Calculus 8th Edition

Published by Cengage
ISBN 10: 1285740629
ISBN 13: 978-1-28574-062-1

Chapter 12 - Vectors and the Geometry of Space - Review - True-False Quiz - Page 882: 13



Work Step by Step

Cross product is also known as vector product which is perpendicular to two vectors , therefore, it must also be perpendicular to either vector , that is , $u$ is orthogonal to $u\times v$. Consider $u=( u_{1},u_{2},u_{3})$ and $v=( v_{1},v_{2},v_{3})$ then $(u\times v).u=( u_{2}v_{3}-u_{3}v_{2},- (u_{1}v_{3}-u_{3}v_{1}), u_{1}v_{2}-u_{2}v_{1})( u_{1},u_{2},u_{3})$ $=u_{1}( u_{2}v_{3}-u_{3}v_{2})- u_{2}(u_{1}v_{3}-u_{3}v_{1})+u_{3}(u_{1}v_{2}-u_{2}v_{1})$ $=u_{1}u_{2}v_{3}-u_{1}u_{3}v_{2}- u_{2}u_{1}v_{3}+u_{2}u_{3}v_{1}+u_{3}u_{1}v_{2}-u_{3}u_{2}v_{1}$ Therefore, $(u\times v).u=0$ Hence, the statement is true.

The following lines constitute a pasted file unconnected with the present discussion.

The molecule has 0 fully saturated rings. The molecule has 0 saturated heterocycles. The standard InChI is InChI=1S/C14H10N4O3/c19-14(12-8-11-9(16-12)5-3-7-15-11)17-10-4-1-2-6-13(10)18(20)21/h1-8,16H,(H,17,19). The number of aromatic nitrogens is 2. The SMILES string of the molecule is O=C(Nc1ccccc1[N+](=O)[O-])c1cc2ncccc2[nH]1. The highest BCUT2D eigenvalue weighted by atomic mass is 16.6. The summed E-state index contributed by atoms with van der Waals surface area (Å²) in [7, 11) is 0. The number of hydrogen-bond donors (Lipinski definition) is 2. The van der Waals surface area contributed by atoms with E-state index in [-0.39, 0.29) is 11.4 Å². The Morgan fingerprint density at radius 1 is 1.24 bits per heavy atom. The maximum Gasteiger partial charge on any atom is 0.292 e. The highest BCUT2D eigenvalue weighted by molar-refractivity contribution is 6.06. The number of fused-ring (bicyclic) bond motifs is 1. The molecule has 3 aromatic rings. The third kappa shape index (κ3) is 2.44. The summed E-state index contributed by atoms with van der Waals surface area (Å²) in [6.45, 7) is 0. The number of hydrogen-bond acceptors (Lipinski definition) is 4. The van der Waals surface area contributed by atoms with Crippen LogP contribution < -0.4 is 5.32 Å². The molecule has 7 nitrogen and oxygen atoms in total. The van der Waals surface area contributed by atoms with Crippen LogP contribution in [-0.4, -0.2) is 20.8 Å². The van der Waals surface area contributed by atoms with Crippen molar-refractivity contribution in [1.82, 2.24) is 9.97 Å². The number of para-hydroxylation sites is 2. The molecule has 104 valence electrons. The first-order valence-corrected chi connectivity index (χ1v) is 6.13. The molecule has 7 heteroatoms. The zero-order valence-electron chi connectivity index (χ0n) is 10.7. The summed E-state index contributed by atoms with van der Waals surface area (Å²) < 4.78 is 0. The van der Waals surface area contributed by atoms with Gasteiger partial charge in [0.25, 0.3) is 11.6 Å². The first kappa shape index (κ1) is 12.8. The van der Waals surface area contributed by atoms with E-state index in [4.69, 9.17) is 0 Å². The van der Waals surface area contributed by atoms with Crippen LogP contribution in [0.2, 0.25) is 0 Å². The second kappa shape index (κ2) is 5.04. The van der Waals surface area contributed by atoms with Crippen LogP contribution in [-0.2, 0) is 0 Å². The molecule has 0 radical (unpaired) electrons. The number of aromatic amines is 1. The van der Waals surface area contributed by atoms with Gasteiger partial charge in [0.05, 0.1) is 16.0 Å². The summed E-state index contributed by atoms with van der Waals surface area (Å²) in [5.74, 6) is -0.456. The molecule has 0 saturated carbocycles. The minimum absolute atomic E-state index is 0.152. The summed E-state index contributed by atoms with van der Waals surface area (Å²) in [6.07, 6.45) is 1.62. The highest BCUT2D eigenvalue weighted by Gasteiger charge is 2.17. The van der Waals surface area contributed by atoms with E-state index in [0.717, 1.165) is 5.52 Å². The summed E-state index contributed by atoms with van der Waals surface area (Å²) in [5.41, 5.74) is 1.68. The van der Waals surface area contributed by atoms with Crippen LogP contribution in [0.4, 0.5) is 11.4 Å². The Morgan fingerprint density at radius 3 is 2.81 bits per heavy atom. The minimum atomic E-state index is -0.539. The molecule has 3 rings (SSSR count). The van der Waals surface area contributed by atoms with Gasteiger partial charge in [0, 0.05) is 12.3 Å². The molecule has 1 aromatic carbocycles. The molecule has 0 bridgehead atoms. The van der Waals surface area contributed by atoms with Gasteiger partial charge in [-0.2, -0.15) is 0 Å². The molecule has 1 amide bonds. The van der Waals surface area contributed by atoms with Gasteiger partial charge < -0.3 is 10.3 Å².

Update this answer!

You can help us out by revising, improving and updating this answer.

Update this answer

After you claim an answer you’ll have 24 hours to send in a draft. An editor will review the submission and either publish your submission or provide feedback.